I HATED swimming when I was growing up. If you have severe asthma the pool is NOT your friend. Doctors forced you to go to improve but often the chlorine and the anxiety would make everything worse. So I stopped attending the classes at 10 years old and never looked back.

That is, until I started running and felt it might be useful to get these lungs a “stretch”.

So Rob Dart offered to give me some advice which I will share here with you.

He runs a  swim school called Premier Swim in Bury, North Manchester who cater for swimmers of all ages and abilities. All sessions are 1:1 so the entire session can be tailored to work on  specific needs.

If you want to find out more about Premier Swim you can go to www.premierswim.co.uk.

  1. What is your advice for someone who does not love swimming to get back to the pool?

Learn to love it!! Little and often is good too to help acclimatise to the unfamiliar environment. If you struggle with fear of the water and don’t like submerging in the water start off slowly. Get used to breathing around the water and practice your aquatic breathing – inhale through your mouth out of the water and exhale through your nose under the water.

  1. What are some typical training plans? Do you do interval training in the pool as well?

It’s difficult to provide a one size fits all training plan. I always write my training plans specific to the needs of an individual. Everybody’s goal is different; everybody has a different starting point. Just to give you an example I am meeting with someone tomorrow to help plan out his training for a continuous deca ironman (A 24-mile swim, followed by 1120-mile bike ride, followed by a 262 mile run!). Obviously his training is going to look a lot different to someone who is entering into their first sprint triathlon and looking to build their stamina up to manage 400m!!

I use a variety of different types of training in the pool. Drills to help focus on technique, intervals to help build speed, tempo type work to help to build endurance. Any type of training you would do for running can be replicated in the pool.

  1. Could you give us a few tips to improve technique?

The first thing is to slow down! Quite often people come to me saying they are out of breath after just one length of the pool and when they swim they are swimming as fast as they can. You wouldn’t run a marathon at 10k pace so you’re not going to be able to swim 400m when you’re swimming flat out!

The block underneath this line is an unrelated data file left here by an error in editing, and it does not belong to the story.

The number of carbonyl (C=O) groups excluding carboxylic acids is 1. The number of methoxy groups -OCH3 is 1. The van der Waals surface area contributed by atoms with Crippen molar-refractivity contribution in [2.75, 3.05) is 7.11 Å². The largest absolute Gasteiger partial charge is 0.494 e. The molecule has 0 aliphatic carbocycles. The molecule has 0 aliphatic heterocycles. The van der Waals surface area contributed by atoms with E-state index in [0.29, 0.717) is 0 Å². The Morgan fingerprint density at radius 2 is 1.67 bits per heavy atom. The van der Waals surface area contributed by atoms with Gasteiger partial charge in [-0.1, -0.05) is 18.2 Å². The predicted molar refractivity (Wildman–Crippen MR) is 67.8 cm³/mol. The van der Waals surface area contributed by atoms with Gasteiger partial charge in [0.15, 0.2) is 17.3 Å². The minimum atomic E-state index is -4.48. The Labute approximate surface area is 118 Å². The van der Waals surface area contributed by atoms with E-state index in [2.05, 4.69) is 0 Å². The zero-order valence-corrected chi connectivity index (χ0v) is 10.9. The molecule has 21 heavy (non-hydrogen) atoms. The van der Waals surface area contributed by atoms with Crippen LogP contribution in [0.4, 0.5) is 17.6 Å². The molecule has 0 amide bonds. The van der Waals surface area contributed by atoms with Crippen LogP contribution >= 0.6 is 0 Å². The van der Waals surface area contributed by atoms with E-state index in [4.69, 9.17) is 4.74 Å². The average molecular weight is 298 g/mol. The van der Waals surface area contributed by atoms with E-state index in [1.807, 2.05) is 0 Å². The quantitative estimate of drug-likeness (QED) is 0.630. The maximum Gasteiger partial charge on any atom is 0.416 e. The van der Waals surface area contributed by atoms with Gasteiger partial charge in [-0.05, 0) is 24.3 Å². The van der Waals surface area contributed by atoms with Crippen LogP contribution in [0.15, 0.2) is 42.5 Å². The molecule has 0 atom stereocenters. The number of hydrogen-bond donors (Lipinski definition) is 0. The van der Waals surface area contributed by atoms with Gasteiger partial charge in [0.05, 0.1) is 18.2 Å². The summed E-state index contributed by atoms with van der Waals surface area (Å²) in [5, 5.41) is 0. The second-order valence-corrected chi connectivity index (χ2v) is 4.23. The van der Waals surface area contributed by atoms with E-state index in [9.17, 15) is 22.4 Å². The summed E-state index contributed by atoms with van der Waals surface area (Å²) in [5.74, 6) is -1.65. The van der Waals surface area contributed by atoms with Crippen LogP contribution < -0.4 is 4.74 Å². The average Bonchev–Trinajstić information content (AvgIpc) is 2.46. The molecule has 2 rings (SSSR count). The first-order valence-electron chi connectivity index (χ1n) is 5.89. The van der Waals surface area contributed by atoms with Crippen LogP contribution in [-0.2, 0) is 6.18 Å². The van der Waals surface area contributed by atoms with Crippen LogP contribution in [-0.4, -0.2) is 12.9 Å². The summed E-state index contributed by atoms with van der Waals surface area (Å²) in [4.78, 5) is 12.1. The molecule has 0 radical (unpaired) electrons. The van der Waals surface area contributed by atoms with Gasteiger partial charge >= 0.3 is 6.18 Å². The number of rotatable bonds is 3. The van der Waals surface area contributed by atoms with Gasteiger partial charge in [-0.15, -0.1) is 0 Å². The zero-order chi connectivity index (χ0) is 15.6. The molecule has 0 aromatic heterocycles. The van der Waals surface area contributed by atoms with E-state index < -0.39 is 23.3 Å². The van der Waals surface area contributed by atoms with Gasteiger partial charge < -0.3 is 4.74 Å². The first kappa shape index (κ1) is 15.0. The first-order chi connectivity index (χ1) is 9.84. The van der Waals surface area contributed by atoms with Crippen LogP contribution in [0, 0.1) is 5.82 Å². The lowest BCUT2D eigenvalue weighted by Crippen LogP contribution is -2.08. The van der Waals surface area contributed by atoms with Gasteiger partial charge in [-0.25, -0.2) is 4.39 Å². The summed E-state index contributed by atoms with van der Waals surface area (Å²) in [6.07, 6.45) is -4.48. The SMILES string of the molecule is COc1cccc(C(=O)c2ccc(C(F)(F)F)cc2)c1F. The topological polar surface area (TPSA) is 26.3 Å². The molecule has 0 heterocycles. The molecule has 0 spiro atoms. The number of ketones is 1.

1. I remember that swimming was very demanding for me as an asthmatic kid. Any special tips on how to deal with asthma in the pool?

I have asthma and have done since a very young age. It never really hindered my progress, I competed at national level at 100m butterfly. In fact, swimming helped me to deal with my asthma. Swimming is all about controlling your breathing when your body is under stress. The ability to do this is a great aid when dealing with asthma. The key thing is to relax and focus on your breathing. Things like tai chi or ashtanga yoga are also good to help breathing and breathe control.

  1. What are some of the benefits of incorporating swimming to a runner’s training plan?

The benefits are great. I no longer really compete in swimming events as I have found a real passion for ultra-running. Unfortunately, a busy work and family life don’t allow me to train for both! So, I have spent the last 2 or 3 years really focusing on my running. However, my sessions in the pool are invaluable as a tool for aiding recovery. Also, they help to build my CV endurance – my heart and lungs don’t know the difference whether I’m running or swimming as long as they’re working hard they’ll be getting stronger and more efficient.


  1. For those attempting to go toward triathlons or just swimming in open waters, how to make the transition? What are the main things to keep in mind when swimming on open waters?

Open water swimming is a completely different beast to pool swimming. There are a lot more things to think about. From which wetsuit to buy to sighting. I’d recommend finding a local open water session that offers introduction sessions. I certainly wouldn’t advocate going out and jumping in on your own until you’ve got a lot of experience. Even then it’s always a good idea to have someone with you on the shore just in case anything does go wrong.


  1. Finally, what should one look for when finding a swimming trainer?

Someone who is going to listen to you. There’s no point in having a coach who doesn’t listen to what your race goals are or how you are feeling about your swimming. Like I said previously an off the shelf plan isn’t really the best way to go. A coach should be tailoring a bespoke plan specific to your needs.


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